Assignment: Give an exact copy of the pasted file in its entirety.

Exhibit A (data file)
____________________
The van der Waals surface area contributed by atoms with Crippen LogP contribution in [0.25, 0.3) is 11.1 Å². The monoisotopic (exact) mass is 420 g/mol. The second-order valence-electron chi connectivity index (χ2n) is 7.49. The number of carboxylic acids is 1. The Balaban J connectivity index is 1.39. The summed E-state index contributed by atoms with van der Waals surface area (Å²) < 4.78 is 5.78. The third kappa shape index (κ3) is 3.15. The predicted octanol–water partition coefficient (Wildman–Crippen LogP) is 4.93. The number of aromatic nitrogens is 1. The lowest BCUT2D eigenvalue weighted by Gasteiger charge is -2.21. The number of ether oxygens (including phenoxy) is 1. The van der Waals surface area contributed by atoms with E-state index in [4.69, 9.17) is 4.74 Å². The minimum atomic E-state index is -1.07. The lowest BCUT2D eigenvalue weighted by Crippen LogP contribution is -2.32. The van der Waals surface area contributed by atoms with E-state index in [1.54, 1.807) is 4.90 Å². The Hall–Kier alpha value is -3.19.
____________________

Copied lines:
The van der Waals surface area contributed by atoms with Crippen LogP contribution in [0.25, 0.3) is 11.1 Å². The monoisotopic (exact) mass is 420 g/mol. The second-order valence-electron chi connectivity index (χ2n) is 7.49. The number of carboxylic acids is 1. The Balaban J connectivity index is 1.39. The summed E-state index contributed by atoms with van der Waals surface area (Å²) < 4.78 is 5.78. The third kappa shape index (κ3) is 3.15. The predicted octanol–water partition coefficient (Wildman–Crippen LogP) is 4.93. The number of aromatic nitrogens is 1. The lowest BCUT2D eigenvalue weighted by Gasteiger charge is -2.21. The number of ether oxygens (including phenoxy) is 1. The van der Waals surface area contributed by atoms with E-state index in [4.69, 9.17) is 4.74 Å². The minimum atomic E-state index is -1.07. The lowest BCUT2D eigenvalue weighted by Crippen LogP contribution is -2.32. The van der Waals surface area contributed by atoms with E-state index in [1.54, 1.807) is 4.90 Å². The Hall–Kier alpha value is -3.19.